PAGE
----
In an age in which fears about the future predominate (in the form of dystopias, ecological catastrophes and terrifying Sci-Fi scenarios), utopia is reappearing as the bearer of hope for the fate of humanity. Latin America has historically been a fertile ground where utopian projects, movements and experiments could take root and thrive, and this constitutes one of the regions major contributions to world history. Each of the thirteen authors who participate to this collective volume address a particular case or specific aspect of Latin American utopianism from colonial times to the present day. The relationship between utopia and America Latin America in particular has been a constant throughout the ages and helps to clarify both the concept of Utopia and of Latin America. The one cannot be understood without the other, from the book of Thomas More in 1516 to the present. Myths and legends of utopian content already proliferated at the time of the voyages of exploration, spurring on the conquistadors, while the knowledge gap about lands awaiting discovery was filled with stories about utopias. The America that the Spanish and Portuguese discovered became, from the sixteenth century onwards, a space in which it was possible to imagine the widest variety of forms of human coexistence. Utopias in Latin America reconsiders the sense and understanding of utopias in various historical frames: the discovery of indigenous cultures and their natural environments; the foundation of new towns and cities in a vast colonial territory considered as empty space in which it was possible to start afresh; the experimental communities of nineteenth-century utopian socialists and European exiled intellectuals; and the innovative formulae that attempts to get beyond twentieth-century capitalism.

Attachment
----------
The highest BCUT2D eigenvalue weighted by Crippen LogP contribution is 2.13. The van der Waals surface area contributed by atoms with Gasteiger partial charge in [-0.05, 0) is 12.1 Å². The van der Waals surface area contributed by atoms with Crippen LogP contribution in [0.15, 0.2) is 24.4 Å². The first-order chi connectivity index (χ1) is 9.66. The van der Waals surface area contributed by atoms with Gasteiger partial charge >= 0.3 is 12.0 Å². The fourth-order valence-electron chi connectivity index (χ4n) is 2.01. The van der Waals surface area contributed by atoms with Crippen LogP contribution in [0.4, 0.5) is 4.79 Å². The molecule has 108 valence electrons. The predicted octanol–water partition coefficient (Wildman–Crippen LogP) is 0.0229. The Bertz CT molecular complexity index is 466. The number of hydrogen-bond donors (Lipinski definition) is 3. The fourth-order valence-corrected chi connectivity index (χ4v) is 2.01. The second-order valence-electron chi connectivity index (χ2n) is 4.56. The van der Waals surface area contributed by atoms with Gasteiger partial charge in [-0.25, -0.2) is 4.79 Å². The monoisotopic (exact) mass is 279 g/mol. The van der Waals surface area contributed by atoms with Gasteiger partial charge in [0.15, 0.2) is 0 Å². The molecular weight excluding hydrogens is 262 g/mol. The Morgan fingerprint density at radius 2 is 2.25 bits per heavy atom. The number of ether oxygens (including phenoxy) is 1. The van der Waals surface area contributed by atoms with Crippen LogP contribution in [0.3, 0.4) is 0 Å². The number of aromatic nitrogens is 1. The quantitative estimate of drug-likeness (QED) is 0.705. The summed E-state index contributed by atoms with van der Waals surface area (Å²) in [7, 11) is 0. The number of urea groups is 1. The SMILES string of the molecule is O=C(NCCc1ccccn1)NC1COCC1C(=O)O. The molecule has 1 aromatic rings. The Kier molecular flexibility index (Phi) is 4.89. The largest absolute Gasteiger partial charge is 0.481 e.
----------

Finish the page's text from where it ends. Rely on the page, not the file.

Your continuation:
Juan Pro is a professor in Contemporary History at the Universidad Autonoma de Madrid, Spain, and Coordinator of the Interuniversity Programme for the Doctorate in Modern and Contemporary History. He is currently director of HISTOPIA [History of the future: Utopia and its alternatives in the modern horizons of expectation, 19th21st centuries] and coordinator of the Transatlantic Network of Utopian Studies.